Renewables Catching Up With Nuclear

Nuclear activists point out that reactors do not generate greenhouse gasses and that decommissioning them leads to electricity being generated by fossil fuels (some nuclear opponents claim that reactor technology is polluting; I looked into this several years ago and was not impressed by the quality of the research).

Renewable-energy supporters claim that sufficient wind energy is being installed each year to offset the loss of reactors (averaging about one decommissioning per year [1]).  Surprisingly output from reactors has remained steady. Improved efficiency must be the reason, since there have not been any new reactors for many years [2].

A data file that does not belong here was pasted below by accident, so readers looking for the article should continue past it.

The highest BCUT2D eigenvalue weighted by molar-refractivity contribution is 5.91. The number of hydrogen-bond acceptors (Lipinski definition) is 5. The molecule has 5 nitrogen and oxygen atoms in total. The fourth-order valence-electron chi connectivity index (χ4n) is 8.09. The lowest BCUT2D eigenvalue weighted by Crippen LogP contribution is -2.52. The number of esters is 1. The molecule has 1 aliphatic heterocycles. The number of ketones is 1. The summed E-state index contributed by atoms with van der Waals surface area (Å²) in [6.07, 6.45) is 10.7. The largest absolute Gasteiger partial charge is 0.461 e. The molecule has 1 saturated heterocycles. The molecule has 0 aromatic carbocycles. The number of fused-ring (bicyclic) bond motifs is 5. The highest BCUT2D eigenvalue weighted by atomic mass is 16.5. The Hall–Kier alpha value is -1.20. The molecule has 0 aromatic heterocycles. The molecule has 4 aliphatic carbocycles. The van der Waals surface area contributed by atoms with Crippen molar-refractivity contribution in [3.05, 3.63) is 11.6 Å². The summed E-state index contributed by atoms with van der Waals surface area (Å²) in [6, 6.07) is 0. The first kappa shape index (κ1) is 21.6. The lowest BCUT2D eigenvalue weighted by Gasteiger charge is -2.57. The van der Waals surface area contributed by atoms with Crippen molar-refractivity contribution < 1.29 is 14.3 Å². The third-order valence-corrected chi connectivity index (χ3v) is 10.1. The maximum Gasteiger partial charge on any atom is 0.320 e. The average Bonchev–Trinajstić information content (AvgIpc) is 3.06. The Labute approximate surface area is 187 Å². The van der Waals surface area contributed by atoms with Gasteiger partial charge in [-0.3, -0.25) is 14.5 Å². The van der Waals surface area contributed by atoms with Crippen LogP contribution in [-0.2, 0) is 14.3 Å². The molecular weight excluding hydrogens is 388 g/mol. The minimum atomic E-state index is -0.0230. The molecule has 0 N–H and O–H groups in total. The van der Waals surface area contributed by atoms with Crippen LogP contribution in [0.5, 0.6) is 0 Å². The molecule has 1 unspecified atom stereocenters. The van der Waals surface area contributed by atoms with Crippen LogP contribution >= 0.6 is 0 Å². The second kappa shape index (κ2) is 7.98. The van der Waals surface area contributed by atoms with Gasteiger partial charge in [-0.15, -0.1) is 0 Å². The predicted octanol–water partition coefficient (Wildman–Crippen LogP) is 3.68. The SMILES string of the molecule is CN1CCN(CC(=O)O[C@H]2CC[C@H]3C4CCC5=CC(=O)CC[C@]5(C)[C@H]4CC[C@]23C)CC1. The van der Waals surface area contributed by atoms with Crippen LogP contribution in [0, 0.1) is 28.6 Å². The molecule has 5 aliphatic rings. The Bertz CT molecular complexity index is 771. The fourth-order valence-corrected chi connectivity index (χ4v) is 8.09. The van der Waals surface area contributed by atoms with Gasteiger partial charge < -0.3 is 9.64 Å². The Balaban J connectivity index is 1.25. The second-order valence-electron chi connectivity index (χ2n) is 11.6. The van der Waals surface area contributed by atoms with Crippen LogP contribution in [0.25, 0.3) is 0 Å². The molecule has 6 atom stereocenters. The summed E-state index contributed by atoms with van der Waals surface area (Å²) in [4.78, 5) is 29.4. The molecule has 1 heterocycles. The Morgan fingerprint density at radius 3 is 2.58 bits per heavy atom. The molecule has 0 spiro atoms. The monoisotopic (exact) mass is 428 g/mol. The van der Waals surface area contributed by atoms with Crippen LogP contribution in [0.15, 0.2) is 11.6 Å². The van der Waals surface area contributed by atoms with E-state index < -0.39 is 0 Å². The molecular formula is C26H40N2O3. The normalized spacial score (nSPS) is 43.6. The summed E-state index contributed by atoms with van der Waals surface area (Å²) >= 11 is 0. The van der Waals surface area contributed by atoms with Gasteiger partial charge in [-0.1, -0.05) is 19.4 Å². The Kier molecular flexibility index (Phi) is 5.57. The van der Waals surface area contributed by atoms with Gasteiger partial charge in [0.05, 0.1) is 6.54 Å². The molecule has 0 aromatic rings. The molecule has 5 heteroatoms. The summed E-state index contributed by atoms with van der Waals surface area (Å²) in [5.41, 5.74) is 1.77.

Generation by renewables have strongly increased from about half of nuclear in 2008 to about two thirds today. Since hydropower has remained steady, the increase is due to wind.

So far so good. Since nuclear production has been steady, wind has helped to take up the slack due to coal plant retirement.

References

[1] EIA, Today in Energy, June 13, 2017

[2] Data in the figure from EIA, Electricity Data Browse,  accessed July 1, 2017

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